8. Apply the sensor data to your application.
  9. Continue getting and processing BPS events until application exit occurs.
  10. Free the resources used by BPS by calling bps_shutdown().
Steps 5 to 9 occur in your app's main loop. You can also poll for event data.
The following code snippet demonstrates the above steps to fetch values from the accelerometer:
if (bps_initialize() != BPS_SUCCESS) { 
    printf("Failed to initialize BPS.\n"; 
    return 1; 
}

if (!sensor_is_supported(SENSOR_TYPE_ACCELEROMETER)) {
    printf("Sensor is not supported by device; exiting.\n");
    bps_shutdown();
    return 1; 
}

// Configure the sensor to be updated every 250,000 microseconds.
if (sensor_set_rate(SENSOR_TYPE_ACCELEROMETER, 250000) != BPS_SUCCESS) {
    printf("Failed to set sensor rate.\n");
}

// Configure the sensor to skip duplicate readings.
if ((sensor_set_skip_duplicates(SENSOR_TYPE_ACCELEROMETER, true) 
    != BPS_SUCCESS) {
    printf("Failed to enable skip duplicates.\n");
}

// Request accelerometer events be sent to application.
if (sensor_request_events(SENSOR_TYPE_ACCELEROMETER) != BPS_SUCCESS) {
    printf("Failed to request events; exiting.\n");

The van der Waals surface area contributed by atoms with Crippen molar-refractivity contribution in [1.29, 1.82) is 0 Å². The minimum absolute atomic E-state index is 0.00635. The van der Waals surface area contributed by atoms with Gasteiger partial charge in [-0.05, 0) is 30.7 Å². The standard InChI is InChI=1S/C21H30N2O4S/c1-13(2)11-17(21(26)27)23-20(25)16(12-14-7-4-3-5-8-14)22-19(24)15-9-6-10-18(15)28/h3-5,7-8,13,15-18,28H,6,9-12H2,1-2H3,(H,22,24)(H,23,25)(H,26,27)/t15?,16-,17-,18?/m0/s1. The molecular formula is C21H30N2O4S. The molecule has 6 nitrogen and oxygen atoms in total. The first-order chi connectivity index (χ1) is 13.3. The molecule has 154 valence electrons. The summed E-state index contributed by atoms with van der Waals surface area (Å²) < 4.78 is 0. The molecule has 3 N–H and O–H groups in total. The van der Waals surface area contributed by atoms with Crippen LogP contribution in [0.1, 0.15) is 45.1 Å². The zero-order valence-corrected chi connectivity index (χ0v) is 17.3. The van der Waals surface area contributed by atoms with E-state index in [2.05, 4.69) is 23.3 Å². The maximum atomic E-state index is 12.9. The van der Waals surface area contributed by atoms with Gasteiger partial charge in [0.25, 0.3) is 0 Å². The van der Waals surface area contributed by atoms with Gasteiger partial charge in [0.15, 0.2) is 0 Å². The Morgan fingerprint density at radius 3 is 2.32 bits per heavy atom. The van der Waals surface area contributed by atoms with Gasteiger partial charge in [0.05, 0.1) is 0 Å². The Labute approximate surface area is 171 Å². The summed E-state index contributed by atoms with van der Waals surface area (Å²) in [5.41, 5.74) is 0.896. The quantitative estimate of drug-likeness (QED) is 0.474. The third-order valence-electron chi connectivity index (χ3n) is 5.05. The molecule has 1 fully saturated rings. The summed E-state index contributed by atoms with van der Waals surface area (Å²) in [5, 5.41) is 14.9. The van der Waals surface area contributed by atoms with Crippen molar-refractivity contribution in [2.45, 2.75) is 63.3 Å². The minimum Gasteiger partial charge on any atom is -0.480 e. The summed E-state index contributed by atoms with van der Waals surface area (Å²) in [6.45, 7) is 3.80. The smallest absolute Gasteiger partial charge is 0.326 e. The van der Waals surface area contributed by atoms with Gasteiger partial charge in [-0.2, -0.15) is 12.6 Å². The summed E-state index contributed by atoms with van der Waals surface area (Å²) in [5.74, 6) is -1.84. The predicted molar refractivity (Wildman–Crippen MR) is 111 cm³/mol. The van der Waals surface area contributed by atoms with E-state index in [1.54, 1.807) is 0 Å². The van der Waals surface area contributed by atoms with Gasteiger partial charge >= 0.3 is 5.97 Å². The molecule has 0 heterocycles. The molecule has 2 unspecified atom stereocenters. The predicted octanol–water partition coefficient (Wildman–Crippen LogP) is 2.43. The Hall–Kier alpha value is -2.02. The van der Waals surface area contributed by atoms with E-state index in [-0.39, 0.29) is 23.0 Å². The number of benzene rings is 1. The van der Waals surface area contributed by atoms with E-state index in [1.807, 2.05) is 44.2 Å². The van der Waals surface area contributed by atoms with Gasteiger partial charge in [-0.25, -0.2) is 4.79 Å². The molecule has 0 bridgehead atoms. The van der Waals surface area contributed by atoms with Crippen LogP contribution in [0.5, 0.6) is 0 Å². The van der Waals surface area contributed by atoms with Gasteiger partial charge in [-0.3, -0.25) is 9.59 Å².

bps_shutdown();
    return 1;
}

int sensor_domain = sensor_get_domain();

while (!shutdown) {
    bps_event_t *event = NULL;
    bps_get_event(&event, 0);

    if (event) {
        if (bps_event_get_domain(event) == sensor_domain) {
            if (bps_event_get_code(event) == 
                SENSOR_ACCELEROMETER_READING) {
                float force_x, force_y, force_z;
                sensor_event_get_xyz(event, &force_x, 
                                     &force_y, &force_z);

                // Handle accelerometer readings here.
            }
        }
    }
}

bps_shutdown();
            

Influences on sensors

Some sensor data can be affected by influences from outside of the device. In particular, you may consider the impact of the Earth's magnetic field and the orientation of the device.

Magnetic field

The Earth's magnetic field has an effect on readings from the following sensors:
  • Azimuth, Pitch, and Roll
  • Rotation Matrix

If you intend to point your device to true north, rather than magnetic north, then you must adjust your sensor readings to account for magnetic declination. Magnetic declination is the angle between north (the direction the north end of a compass needle points to) and true north (the direction to the North Pole). The location of the device and the time determine the value of this angle. You can retrieve the geomagnetic field, which includes the magnetic declination value, by calling the function wmm_get_geomagnetic_field(). (This function should be used sparingly, as discussed in Avoiding overuse of expensive sensor functions.)

Device orientation